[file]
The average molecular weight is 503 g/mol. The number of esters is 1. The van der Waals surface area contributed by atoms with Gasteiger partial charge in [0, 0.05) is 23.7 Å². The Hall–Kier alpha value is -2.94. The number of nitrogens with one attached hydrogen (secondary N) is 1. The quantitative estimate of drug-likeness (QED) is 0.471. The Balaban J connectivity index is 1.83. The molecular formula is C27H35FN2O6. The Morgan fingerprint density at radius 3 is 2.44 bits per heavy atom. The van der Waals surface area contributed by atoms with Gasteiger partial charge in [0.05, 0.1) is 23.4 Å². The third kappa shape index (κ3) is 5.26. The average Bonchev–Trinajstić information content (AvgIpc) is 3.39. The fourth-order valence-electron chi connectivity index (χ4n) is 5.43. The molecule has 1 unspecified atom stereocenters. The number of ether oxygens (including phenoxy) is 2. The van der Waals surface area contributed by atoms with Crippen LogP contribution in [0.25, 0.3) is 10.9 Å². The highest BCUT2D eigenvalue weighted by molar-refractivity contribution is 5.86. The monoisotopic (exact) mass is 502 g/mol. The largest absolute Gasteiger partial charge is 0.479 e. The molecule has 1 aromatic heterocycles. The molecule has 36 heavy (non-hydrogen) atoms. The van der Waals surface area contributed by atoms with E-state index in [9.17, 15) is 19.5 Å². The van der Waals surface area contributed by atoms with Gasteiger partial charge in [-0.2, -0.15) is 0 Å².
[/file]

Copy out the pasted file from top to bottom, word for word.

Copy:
The average molecular weight is 503 g/mol. The number of esters is 1. The van der Waals surface area contributed by atoms with Gasteiger partial charge in [0, 0.05) is 23.7 Å². The Hall–Kier alpha value is -2.94. The number of nitrogens with one attached hydrogen (secondary N) is 1. The quantitative estimate of drug-likeness (QED) is 0.471. The Balaban J connectivity index is 1.83. The molecular formula is C27H35FN2O6. The Morgan fingerprint density at radius 3 is 2.44 bits per heavy atom. The van der Waals surface area contributed by atoms with Gasteiger partial charge in [0.05, 0.1) is 23.4 Å². The third kappa shape index (κ3) is 5.26. The average Bonchev–Trinajstić information content (AvgIpc) is 3.39. The fourth-order valence-electron chi connectivity index (χ4n) is 5.43. The molecule has 1 unspecified atom stereocenters. The number of ether oxygens (including phenoxy) is 2. The van der Waals surface area contributed by atoms with Crippen LogP contribution in [0.25, 0.3) is 10.9 Å². The highest BCUT2D eigenvalue weighted by molar-refractivity contribution is 5.86. The monoisotopic (exact) mass is 502 g/mol. The largest absolute Gasteiger partial charge is 0.479 e. The molecule has 1 aromatic heterocycles. The molecule has 36 heavy (non-hydrogen) atoms. The van der Waals surface area contributed by atoms with E-state index in [9.17, 15) is 19.5 Å². The van der Waals surface area contributed by atoms with Gasteiger partial charge in [-0.2, -0.15) is 0 Å².